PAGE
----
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A Moral Art: Grammar, Society, and Culture in Trecento Florence.

Paul Gehl has written an important, if somewhat flawed, book on a significant subject. Focusing on the city of Florence in the period from 1260-70 to the 1390s, Gehl seeks to understand that small and well circumscribed world of pre-university scholars (students and teachers) who studied Latin (grammatica). Who were these scholars? What texts did they use and how did they use them? More importantly, what significance did teachers impute to their activity, and how shall we, today, understand it?

The core of his evidence comprises 71 school-books in 49 modern codices, which Gehl carefully describes in the book's appendix. By focusing carefully on these documents, he is able to fashion an interesting picture of the strikingly narrow range of texts which, generation upon generation, were used by Florentine Latin masters. By far the most popular of these texts was Prosper of Aquitaine's Epigrammata, with Prudentius and Aesop also in frequent use. The absences from these lists (Virgil, Horace, Ovid, Terence) are as striking as the presences, a point which leads the author to observe (and to make this point into one of his book's centerpieces) that there was "a deliberate restriction of the curriculum" (56). Indeed, the thrust of Gehl's argument is that not only the texts themselves, but also the very method of teaching indicates that teachers (and by implication their employers) aimed not so much at imparting language skills on young children, but rather at using language instruction as a means of offering moral instruction. "Grammatica . . . was not aimed primarily at the mastery of language skills but rather at the transformation of the inner man." (106). In one of the book's most rewarding chapters, which I should like to think has a bearing on discussions on bilingual pedagogical instruction in late twentieth-century America (Donadello: Deciding to Latinize), Gehl reviews fourteenth-century techniques of teaching language skills: close reading of texts, which were approached in stages, first "by glossing, parsing, and memorizing each phrase . . . then by rereading for sense, to memorize the conceptual framework and larger meanings of a text and to internalize it and make it thoroughly their own" (95). The Latin student of the Trecento, Gehl argues, studied his lessons not for literary pleasure or out of philological interest, but for the sake of acquiring the key to Christian high culture. Latin was considered not simply as another language to learn, but as "a vehicle of access to the highest civilizational goal of Western culture, wisdom" (80). This was a powerfully conservative curriculum, a moral compass offered to boys to guide them in their adult lives. These themes provide the conceptual backbone on which Gehl presents his analysis. In four detailed chapters, he then offers a detailed discussion of the texts on which Latin instruction was based. Having grouped them in four categories ("pagan classics," "Christian classics," "the monastic heritage," and a group of texts whose authors he labels as the "medieval Ovidians") he shows how, in each instance, these texts presented, in highly accessible verse form, Christian ideals of the patristic age and moral habits of behavior.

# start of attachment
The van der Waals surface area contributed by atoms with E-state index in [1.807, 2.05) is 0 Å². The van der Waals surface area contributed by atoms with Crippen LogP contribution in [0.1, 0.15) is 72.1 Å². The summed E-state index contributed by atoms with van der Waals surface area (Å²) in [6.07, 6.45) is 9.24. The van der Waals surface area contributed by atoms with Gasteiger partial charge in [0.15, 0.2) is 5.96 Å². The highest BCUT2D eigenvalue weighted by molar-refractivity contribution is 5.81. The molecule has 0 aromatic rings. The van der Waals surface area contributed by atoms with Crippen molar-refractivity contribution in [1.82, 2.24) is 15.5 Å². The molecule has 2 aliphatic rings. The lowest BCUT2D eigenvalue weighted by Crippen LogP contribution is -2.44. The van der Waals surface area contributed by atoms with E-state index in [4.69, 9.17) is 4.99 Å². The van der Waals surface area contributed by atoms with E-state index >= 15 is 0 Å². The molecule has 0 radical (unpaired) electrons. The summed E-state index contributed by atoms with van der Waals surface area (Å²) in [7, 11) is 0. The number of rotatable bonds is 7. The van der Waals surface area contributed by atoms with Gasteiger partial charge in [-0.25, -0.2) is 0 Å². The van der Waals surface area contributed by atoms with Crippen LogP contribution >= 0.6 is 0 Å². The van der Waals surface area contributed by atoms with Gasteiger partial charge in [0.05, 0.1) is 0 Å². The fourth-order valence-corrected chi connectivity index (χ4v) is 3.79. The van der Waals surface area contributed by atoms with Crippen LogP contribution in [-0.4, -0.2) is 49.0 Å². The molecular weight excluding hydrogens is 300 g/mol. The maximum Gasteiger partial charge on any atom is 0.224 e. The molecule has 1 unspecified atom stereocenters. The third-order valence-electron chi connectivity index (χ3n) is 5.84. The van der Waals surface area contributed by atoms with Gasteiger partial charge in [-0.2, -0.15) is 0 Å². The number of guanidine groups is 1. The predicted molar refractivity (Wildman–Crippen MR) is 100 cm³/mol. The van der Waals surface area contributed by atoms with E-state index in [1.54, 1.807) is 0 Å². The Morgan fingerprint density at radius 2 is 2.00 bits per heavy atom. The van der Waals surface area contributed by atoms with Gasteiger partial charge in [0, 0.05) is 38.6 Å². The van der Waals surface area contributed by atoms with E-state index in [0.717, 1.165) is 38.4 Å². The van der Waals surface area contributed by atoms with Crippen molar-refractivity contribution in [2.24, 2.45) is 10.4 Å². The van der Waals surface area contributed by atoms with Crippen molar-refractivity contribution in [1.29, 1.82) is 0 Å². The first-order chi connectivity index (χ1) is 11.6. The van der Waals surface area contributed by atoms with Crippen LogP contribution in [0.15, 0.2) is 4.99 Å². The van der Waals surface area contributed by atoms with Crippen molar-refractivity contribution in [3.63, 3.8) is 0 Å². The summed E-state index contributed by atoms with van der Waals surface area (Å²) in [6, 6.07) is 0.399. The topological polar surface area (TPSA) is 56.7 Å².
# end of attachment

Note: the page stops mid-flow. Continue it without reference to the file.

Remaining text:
In a final chapter ("Linguistic and Social Hierarchies"), Gehl seeks to place his literary analysis within a broader social context by describing the social and economic situation of Florentine Latin masters. His findings are not especially surprising, for he concludes that teachers of Latin made a rather modest living, and occupied a social position which, at best, placed them on the margins of Florence's dominant classes. The precariousness of their position and the absence from Florence of an important university meant that these masters would "ally themselves" (232) with members of the mendicant orders in promoting a conservative moral and religious educational program. The problem with these conclusions is that they are based on very thin evidence. There is a wealth of materials on schooling and teaching that awaits systematic study in the Florentine archives: above all fiscal records (the prestanze and catasto), and notarial cartularies. Armando Verde's collection of the relevant data from the catasto of 1480 offers just a brief glimpse of the possibilities which a student interested in really exploring this question will encounter in the Florentine archives. Had Gehl combined his fine and rigorous analysis of the several literary codices which he identified in various libraries with an equally systematic exploration of the social contexts in which these texts were produced and read, he might well have produced a first-rate contribution to our knowledge of late medieval Florence. As it is, his book offers the beginnings of a solid foundation on whose basis we may continue our explorations of this topic.

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Author:Molho, Anthony
Publication:Renaissance Quarterly
Article Type:Book Review
Date:Sep 22, 1995
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Next Article:The Criminal Law System of Medieval and Renaissance Florence.

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